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NZ tech company launches free AI framework

A New Zealand tech company has released a free AI framework for Kiwi businesses, amid concerns few companies are well prepared to harness the game-changing technology.

Auror, which specialises in retail crime and loss prevention technology, has created the Responsible Technology and AI Framework, which has been designed for businesses of all sizes to develop their own robust and ethical AI processes.

Auror has also released a new survey showing that although more than 40 percent of New Zealanders consider artificial intelligence as a force for good, only 18 percent believe businesses are well placed to harness its potential.

The Attitudes to AI survey, commissioned by Auror and conducted by research firm Talbot Mills, showed New Zealanders are most excited about AI’s potential to stop crime (78 percent) and improve healthcare (76 percent), but there was a clear gap between its potential uses and how prepared businesses are to embrace this technology.

Phil Thomson, Auror Co-Founder and CEO says, as a nation, New Zealand is in its infancy in terms of regulation and governance around AI, hence the critical need for a framework to help businesses establish responsible AI processes.

Read more: Businesses grow concerned about AI development

He says that in the development of its crime reporting software, Auror has been through its own journey to ensure the platform’s use of AI reflects global best practice, and the company is now using its experience to pave the way for other businesses.

“When building our own understanding of responsible AI, we struggled to find resources that were practical and simple to follow. The businesses we interact with were reporting the same issue,” Thomson says.

Phil Thomson.

“We felt a duty to share the framework we have developed to help other businesses, regardless of size or sector, harness the power of AI, while ensuring they’re thinking about the impacts this technology can have on the users, the wider community, and their own business.”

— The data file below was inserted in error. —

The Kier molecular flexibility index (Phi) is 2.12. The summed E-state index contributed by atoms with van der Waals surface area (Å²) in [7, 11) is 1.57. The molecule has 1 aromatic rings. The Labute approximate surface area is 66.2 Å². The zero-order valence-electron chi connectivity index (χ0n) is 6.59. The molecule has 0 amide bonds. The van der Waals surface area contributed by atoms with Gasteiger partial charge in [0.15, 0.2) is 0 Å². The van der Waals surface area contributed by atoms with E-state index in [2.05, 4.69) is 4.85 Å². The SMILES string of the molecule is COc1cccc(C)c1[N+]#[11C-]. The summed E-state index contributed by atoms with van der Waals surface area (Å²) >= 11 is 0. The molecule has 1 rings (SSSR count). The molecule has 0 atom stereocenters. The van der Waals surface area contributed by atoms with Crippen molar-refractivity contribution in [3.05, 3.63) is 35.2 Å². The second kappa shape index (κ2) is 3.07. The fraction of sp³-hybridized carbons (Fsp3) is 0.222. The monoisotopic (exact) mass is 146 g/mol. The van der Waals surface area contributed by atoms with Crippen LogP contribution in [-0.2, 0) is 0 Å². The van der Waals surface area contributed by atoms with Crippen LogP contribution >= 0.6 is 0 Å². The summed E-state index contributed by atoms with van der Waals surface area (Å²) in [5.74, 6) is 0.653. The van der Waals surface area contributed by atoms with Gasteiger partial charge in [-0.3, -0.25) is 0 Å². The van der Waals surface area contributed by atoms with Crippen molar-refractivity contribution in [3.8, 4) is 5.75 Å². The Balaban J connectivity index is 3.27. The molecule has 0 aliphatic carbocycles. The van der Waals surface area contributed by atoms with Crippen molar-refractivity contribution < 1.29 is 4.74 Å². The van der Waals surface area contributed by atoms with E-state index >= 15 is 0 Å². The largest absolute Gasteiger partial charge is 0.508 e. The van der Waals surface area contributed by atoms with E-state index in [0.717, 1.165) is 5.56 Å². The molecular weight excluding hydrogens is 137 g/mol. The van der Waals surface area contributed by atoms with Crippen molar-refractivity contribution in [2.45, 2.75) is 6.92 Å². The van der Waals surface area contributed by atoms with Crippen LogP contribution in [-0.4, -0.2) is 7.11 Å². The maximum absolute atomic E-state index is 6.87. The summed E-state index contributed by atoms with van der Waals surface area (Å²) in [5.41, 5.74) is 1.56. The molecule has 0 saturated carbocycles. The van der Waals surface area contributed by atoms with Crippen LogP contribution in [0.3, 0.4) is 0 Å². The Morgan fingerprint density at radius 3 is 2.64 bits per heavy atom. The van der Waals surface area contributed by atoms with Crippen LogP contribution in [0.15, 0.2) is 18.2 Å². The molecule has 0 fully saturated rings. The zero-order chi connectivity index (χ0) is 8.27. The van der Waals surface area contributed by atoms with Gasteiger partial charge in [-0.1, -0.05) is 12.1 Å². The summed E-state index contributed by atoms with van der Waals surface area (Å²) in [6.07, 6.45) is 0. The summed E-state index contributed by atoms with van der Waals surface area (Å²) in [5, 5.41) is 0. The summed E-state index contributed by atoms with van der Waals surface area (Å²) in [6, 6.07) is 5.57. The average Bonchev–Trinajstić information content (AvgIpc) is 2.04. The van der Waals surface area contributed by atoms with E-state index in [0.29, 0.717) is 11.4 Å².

Auror’s Attitudes to AI survey also revealed that when it comes to the impacts of AI, New Zealanders are most concerned about the potential privacy risks it poses. 

“Auror is a privacy-first business. We want to change the narrative of privacy being a risk factor, to an opportunity for innovation. Our framework is designed to help organisations develop, deploy, and manage tech and AI systems in a manner that prioritises ethical considerations like privacy, as well as transparency, diversity, fairness, and accountability,” Thomson says.

“In a world of constant technological advancements, new technology and AI has emerged as a game-changer across industries. So now, the job is for businesses to distinguish themselves by how responsibly they use it within their communities. Auror’s new Responsible Technology and AI Framework will help New Zealand organisations lead the way in setting robust ethical AI standards that address the factors Kiwis are most concerned about.”

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